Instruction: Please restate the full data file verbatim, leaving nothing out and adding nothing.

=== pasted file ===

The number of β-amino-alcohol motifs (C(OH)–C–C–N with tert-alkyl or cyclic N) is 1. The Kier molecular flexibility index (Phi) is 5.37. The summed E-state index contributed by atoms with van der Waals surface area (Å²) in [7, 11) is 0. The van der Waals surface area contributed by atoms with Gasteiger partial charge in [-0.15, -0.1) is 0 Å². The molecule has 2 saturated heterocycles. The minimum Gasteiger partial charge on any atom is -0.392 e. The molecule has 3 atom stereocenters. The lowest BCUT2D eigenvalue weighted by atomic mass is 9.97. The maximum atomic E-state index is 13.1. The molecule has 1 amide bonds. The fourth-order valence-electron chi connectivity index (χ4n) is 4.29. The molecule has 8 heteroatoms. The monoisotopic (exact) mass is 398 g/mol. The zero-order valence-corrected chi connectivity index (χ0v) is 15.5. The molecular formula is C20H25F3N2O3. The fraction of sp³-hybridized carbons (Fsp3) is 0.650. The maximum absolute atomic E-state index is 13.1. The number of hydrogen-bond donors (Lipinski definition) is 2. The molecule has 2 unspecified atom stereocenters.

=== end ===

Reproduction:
The number of β-amino-alcohol motifs (C(OH)–C–C–N with tert-alkyl or cyclic N) is 1. The Kier molecular flexibility index (Phi) is 5.37. The summed E-state index contributed by atoms with van der Waals surface area (Å²) in [7, 11) is 0. The van der Waals surface area contributed by atoms with Gasteiger partial charge in [-0.15, -0.1) is 0 Å². The molecule has 2 saturated heterocycles. The minimum Gasteiger partial charge on any atom is -0.392 e. The molecule has 3 atom stereocenters. The lowest BCUT2D eigenvalue weighted by atomic mass is 9.97. The maximum atomic E-state index is 13.1. The molecule has 1 amide bonds. The fourth-order valence-electron chi connectivity index (χ4n) is 4.29. The molecule has 8 heteroatoms. The monoisotopic (exact) mass is 398 g/mol. The zero-order valence-corrected chi connectivity index (χ0v) is 15.5. The molecular formula is C20H25F3N2O3. The fraction of sp³-hybridized carbons (Fsp3) is 0.650. The maximum absolute atomic E-state index is 13.1. The number of hydrogen-bond donors (Lipinski definition) is 2. The molecule has 2 unspecified atom stereocenters.